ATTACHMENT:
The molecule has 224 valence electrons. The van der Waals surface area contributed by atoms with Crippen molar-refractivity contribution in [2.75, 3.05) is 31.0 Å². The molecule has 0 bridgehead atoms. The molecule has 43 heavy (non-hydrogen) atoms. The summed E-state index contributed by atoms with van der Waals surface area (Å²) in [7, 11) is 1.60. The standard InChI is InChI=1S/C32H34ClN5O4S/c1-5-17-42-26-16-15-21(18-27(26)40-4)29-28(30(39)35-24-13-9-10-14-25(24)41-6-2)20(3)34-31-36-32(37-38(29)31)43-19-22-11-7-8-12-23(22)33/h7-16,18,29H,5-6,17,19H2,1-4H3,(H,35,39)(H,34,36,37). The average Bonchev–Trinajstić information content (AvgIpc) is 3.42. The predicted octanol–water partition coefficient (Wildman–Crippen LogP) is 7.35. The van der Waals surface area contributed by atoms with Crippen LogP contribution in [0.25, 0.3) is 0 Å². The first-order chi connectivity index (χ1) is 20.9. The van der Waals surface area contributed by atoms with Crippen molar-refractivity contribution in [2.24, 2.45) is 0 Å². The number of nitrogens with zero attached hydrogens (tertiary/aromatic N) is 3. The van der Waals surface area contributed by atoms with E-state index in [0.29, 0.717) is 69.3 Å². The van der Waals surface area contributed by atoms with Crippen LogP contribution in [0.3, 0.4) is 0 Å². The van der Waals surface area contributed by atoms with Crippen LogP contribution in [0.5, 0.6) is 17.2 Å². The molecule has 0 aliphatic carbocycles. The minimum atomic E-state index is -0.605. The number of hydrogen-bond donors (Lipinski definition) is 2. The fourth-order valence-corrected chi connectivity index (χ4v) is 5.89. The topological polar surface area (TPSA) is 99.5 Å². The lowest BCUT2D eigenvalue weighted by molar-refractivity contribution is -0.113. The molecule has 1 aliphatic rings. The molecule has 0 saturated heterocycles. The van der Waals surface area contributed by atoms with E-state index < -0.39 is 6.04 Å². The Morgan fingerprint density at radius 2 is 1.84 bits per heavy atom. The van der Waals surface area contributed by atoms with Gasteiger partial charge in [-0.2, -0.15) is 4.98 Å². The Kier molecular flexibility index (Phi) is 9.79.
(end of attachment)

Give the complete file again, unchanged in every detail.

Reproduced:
The molecule has 224 valence electrons. The van der Waals surface area contributed by atoms with Crippen molar-refractivity contribution in [2.75, 3.05) is 31.0 Å². The molecule has 0 bridgehead atoms. The molecule has 43 heavy (non-hydrogen) atoms. The summed E-state index contributed by atoms with van der Waals surface area (Å²) in [7, 11) is 1.60. The standard InChI is InChI=1S/C32H34ClN5O4S/c1-5-17-42-26-16-15-21(18-27(26)40-4)29-28(30(39)35-24-13-9-10-14-25(24)41-6-2)20(3)34-31-36-32(37-38(29)31)43-19-22-11-7-8-12-23(22)33/h7-16,18,29H,5-6,17,19H2,1-4H3,(H,35,39)(H,34,36,37). The average Bonchev–Trinajstić information content (AvgIpc) is 3.42. The predicted octanol–water partition coefficient (Wildman–Crippen LogP) is 7.35. The van der Waals surface area contributed by atoms with Crippen LogP contribution in [0.25, 0.3) is 0 Å². The first-order chi connectivity index (χ1) is 20.9. The van der Waals surface area contributed by atoms with Crippen molar-refractivity contribution in [2.24, 2.45) is 0 Å². The number of nitrogens with zero attached hydrogens (tertiary/aromatic N) is 3. The van der Waals surface area contributed by atoms with E-state index in [0.29, 0.717) is 69.3 Å². The van der Waals surface area contributed by atoms with Crippen LogP contribution in [0.3, 0.4) is 0 Å². The van der Waals surface area contributed by atoms with Crippen LogP contribution in [0.5, 0.6) is 17.2 Å². The molecule has 0 aliphatic carbocycles. The minimum atomic E-state index is -0.605. The number of hydrogen-bond donors (Lipinski definition) is 2. The fourth-order valence-corrected chi connectivity index (χ4v) is 5.89. The topological polar surface area (TPSA) is 99.5 Å². The lowest BCUT2D eigenvalue weighted by molar-refractivity contribution is -0.113. The molecule has 1 aliphatic rings. The molecule has 0 saturated heterocycles. The van der Waals surface area contributed by atoms with E-state index < -0.39 is 6.04 Å². The Morgan fingerprint density at radius 2 is 1.84 bits per heavy atom. The van der Waals surface area contributed by atoms with Gasteiger partial charge in [-0.2, -0.15) is 4.98 Å². The Kier molecular flexibility index (Phi) is 9.79.